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Hip-Hop/Rap - Released January 1, 1992 | Capitol Records

Distinctions The Qobuz Ideal Discography
Widely adored when it appeared in 1992, Arrested Development's debut album, 3 Years, 5 Months & 2 Days in the Life Of... seemed to herald a shining new era in alternative rap, when audiences and critics of all colors could agree on the music's importance. Of course, that didn't happen, as Dr. Dre instead took gangsta rap to the top of the charts with The Chronic. In retrospect, 3 Years... isn't quite as revolutionary as it first seemed, though it's still a fine record that often crosses the line into excellence. Its positive messages were the chief selling point for many rock critics, and it's filled with pleas for black unity and brotherly compassion, as well as a devotion to the struggle for equality. All of that is grounded in a simple, upbeat spirituality that also results in tributes to the homeless (the hit "Mr. Wendal"), black women of all shapes and sizes, and the natural world. It's determinedly down to earth, and that aesthetic informs the group's music as well. Their sound is a laid-back, southern-fried groove informed by rural blues, African percussion, funk, and melodic R&B. All of it comes together on the classic single "Tennessee," which takes lead rapper Speech on a spiritual quest to reclaim his heritage in a south still haunted by its history. It helped Arrested Development become the first rap group to win a Grammy for Best New Artist, and to top numerous year-end critical polls. In hindsight, there's a distinct political correctness -- even naïveté -- in the lyrics, which places the record firmly in the early '90s; it's also a bit self-consciously profound at times, lacking the playfulness of peers like the Native Tongues. Nonetheless, 3 Years... was a major influence on a new breed of alternative Southern hip-hop, including Goodie Mob, OutKast, and Nappy Roots, and it still stands as one of the better albums of its kind. © Steve Huey /TiVo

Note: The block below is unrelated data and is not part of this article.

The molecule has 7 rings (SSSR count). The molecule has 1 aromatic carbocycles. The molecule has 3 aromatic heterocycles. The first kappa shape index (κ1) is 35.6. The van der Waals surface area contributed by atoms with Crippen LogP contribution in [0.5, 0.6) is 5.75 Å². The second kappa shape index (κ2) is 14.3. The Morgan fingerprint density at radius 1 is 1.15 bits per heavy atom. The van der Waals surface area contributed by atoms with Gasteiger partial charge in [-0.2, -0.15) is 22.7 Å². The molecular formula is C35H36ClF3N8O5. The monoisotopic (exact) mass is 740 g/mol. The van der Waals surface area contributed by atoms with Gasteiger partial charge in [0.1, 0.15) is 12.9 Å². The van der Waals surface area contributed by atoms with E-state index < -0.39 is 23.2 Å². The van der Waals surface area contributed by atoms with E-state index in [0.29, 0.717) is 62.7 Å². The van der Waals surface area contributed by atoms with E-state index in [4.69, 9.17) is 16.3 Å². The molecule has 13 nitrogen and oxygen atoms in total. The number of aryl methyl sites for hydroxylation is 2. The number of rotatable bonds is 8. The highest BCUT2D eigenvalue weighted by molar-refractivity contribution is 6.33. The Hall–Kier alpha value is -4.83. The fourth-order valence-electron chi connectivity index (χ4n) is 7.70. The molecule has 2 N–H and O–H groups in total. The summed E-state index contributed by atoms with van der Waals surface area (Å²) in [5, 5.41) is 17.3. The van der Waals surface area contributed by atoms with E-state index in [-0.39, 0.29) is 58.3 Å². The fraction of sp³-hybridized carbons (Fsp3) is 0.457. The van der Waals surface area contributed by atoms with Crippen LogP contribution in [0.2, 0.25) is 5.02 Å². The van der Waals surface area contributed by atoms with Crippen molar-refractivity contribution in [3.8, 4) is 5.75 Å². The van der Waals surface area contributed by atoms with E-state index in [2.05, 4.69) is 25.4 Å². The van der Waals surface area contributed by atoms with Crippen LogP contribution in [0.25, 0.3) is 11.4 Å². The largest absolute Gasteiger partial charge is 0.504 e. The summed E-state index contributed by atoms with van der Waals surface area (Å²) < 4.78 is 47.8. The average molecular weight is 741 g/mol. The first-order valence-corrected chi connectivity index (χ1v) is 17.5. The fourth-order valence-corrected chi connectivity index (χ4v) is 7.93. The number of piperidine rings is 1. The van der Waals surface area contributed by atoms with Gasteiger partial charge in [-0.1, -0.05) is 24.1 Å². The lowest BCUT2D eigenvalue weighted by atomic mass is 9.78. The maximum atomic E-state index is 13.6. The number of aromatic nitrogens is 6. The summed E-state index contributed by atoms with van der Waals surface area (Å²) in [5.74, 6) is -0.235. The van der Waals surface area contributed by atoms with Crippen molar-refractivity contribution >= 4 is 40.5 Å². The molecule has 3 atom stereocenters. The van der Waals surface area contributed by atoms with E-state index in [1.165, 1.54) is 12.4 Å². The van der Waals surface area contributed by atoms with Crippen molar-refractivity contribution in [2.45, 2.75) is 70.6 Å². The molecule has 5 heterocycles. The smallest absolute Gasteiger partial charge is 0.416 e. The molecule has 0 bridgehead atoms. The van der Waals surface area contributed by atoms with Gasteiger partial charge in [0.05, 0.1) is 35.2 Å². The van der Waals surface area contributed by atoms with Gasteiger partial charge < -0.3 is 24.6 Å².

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Hip-Hop/Rap - Released January 1, 2001 | EMI Gold

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Hip-Hop/Rap - Released January 1, 1994 | Chrysalis\EMI Records (USA)

The follow-up to Arrested Development's hugely acclaimed debut, Zingalamaduni was something of a letdown, and not just because conscious rap's moment in the sun was over for the time being. The record is simply less exciting, falling prey to too many aimless grooves that don't always capture the effortless earthiness of the debut's best moments. That's a shame, because there are subtle progressions on the group's signature sound. There's more frequent and explicit use of African musical elements, especially chanting; that reflects a slightly more Afrocentric viewpoint in the lyrics (not to mention the album's title, which is Swahili for "beehive of culture"), which tones down the sunny positivity of the debut somewhat. A few cuts are jazzier than anything on the debut, yet the overall lack of focus produces too many lackluster-to-average moments. The best tracks are a match for their counterparts on 3 Years... (save for "Tennessee"); songs like "Mr. Landlord," "Ache'n for Acres," "Praisin' U," and the catchy "In the Sunshine" illustrate why some critics found reasons to like Zingalamaduni that weren't purely intellectual. But overall, it failed to captivate Arrested Development's audience the way its predecessor had. Not until the ascendance of the Fugees would another group command the level of critical and commercial respect that Arrested Development had in its prime. © Steve Huey /TiVo
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Hip-Hop/Rap - Released October 19, 2018 | Vagabond Records & Tapes

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Hip-Hop/Rap - Released April 6, 2010 | Vagabond Records & Tapes

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Hip-Hop/Rap - Released March 23, 1993 | Capitol Records

Basically a live rerecording of 3 Years, 5 Months, & 2 Days In the Life of ... (minus their breakthrough hit, "Tennessee"), Unplugged breaks no new ground for Arrested Development. Eight of the eleven songs on the album are from their debut, and the three new tracks are slight. The album is filled out with remixes of seven tracks, which are the instrumental tracks with the vocals turned down (they are still slightly audible). Despite the fact that it doesn't offer anything not on 3 Years, the album is an enjoyable listen. © Stephen Thomas Erlewine /TiVo
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Hip-Hop/Rap - Released October 30, 2007 | Vagabond Productions